Sifat Azad is a recent CUNY Baccalaureate graduate with dual concentrations in Literature and Creative Writing.   She was a founder and editor of The Quill, John Jay’s literary journal, and her piece, “Covered,” was featured in John Jay’s Finest.  She resides in Brooklyn and currently tutors writing to High School students for the CUNY School Support Organization.  Sifat studied Fiction Writing at John Jay College, and we are so pleased to publish her short story in J Journal..

Lauren Belski holds an MFA from Brooklyn College where she was the recipient of the 2009 Himan Brown Award in Fiction.  A former New York City Teaching Fellow and AmeriCorps Volunteer on the Pine Ridge Indian Reservation, she has taught a diverse range of America's youth.  Her work has appeared previously in Story Quarterly and Forte: a magazine of sound.  She teaches and writes in Brooklyn, New York where she lives with her husband.

Kathleen T. Boyle is a Public Defender.  Her poetry has recently appeared or is forthcoming in various literary journals including Marginalia, Ping.Pong, Poet Lore, The Hawai'i Review, and Timber

Lauren Camp is the author of This Business of Wisdom (West End Press, 2010). She is also an accomplished visual artist and a radio host for Santa Fe Public Radio. A recent guest editor for World Literature Today, her poems have also appeared in Leveler, dirtcakes, New Verse News, and other journals. She lives and works in a rural farming village near Santa Fe, New Mexico.

Michael Campagnoli has worked as a waiter, fisherman, journalist, painter, and short-order cook.  His work has appeared in numerous journals and anthologies and he is the author of three chapbooks.  Among his awards are the New Letters Poetry Award and the Chiron Review’s Novella Prize.  He runs most mornings along the coast of Maine with his son and his dog.

A poem from Michael Casey’s book, Millrat, appears in the M. L. Liebler anthology Working Words. Casey was a Yale Younger Poet in 1972.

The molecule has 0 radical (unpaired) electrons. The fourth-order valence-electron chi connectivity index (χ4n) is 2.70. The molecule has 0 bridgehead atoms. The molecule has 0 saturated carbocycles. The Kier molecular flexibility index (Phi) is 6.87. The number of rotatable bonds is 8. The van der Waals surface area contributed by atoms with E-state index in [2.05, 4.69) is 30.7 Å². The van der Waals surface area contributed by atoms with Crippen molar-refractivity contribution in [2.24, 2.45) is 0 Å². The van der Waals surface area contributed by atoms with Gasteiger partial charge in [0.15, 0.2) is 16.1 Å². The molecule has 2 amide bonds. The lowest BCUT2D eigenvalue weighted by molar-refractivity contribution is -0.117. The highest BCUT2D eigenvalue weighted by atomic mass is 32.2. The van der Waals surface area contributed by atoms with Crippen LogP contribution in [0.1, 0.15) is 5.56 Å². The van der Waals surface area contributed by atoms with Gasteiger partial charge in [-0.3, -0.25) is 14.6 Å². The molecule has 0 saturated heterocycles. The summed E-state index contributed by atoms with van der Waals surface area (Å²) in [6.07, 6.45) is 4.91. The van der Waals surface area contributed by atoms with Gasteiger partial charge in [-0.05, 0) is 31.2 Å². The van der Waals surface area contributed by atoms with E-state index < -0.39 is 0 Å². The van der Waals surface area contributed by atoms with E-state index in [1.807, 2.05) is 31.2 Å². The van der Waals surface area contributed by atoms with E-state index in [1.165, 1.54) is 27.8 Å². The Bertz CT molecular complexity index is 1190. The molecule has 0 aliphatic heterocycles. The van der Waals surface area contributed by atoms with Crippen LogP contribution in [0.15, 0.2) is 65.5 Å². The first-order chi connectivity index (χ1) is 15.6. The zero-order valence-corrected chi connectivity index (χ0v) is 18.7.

Yu-Han (Eugenia) Chao was born and grew up in Taipei, Taiwan. She received her BA from National Taiwan University and MFA from Penn State. The Backwaters Press published her poetry book, We Grow Old, in 2008, and her short story collection, Passport Baby, is forthcoming from Rockway Press. To see more of her writing and artwork, please visit

Carol Denson has poems published or forthcoming in Gulf Coast, Santa Fe Literary Review, and The Weight of Addition: An Anthology of Texas Poetry.  She grew up in Houston, and lived in Bhopal, India, Mexico City, and Chicago before moving to Austin, where lives with her 12-year-old son and teaches fourth grade. While in Chicago, she had the honor of getting to know some survivors of violence in Central America, whose stories inspired this poem.

Ena Djordjevic, a graduate of the University of Tennessee, originates from the former republic of Yugoslavia.  She is currently an MFA candidate at the University of Maryland.

Andrea Fry is an oncology nurse practitioner at Columbia Presbyterian Medical Center.  Her work has appeared in Sequoia Stanford Literary Magazine, Graham House Review and Podium, an online literary magazine of the Unterberg Poetry Center at New York’s 92nd Street Y.  She holds an MS and BS in Nursing (Columbia University) and a BA in English and French (Union College).  She lives in New York City with her husband and daughter.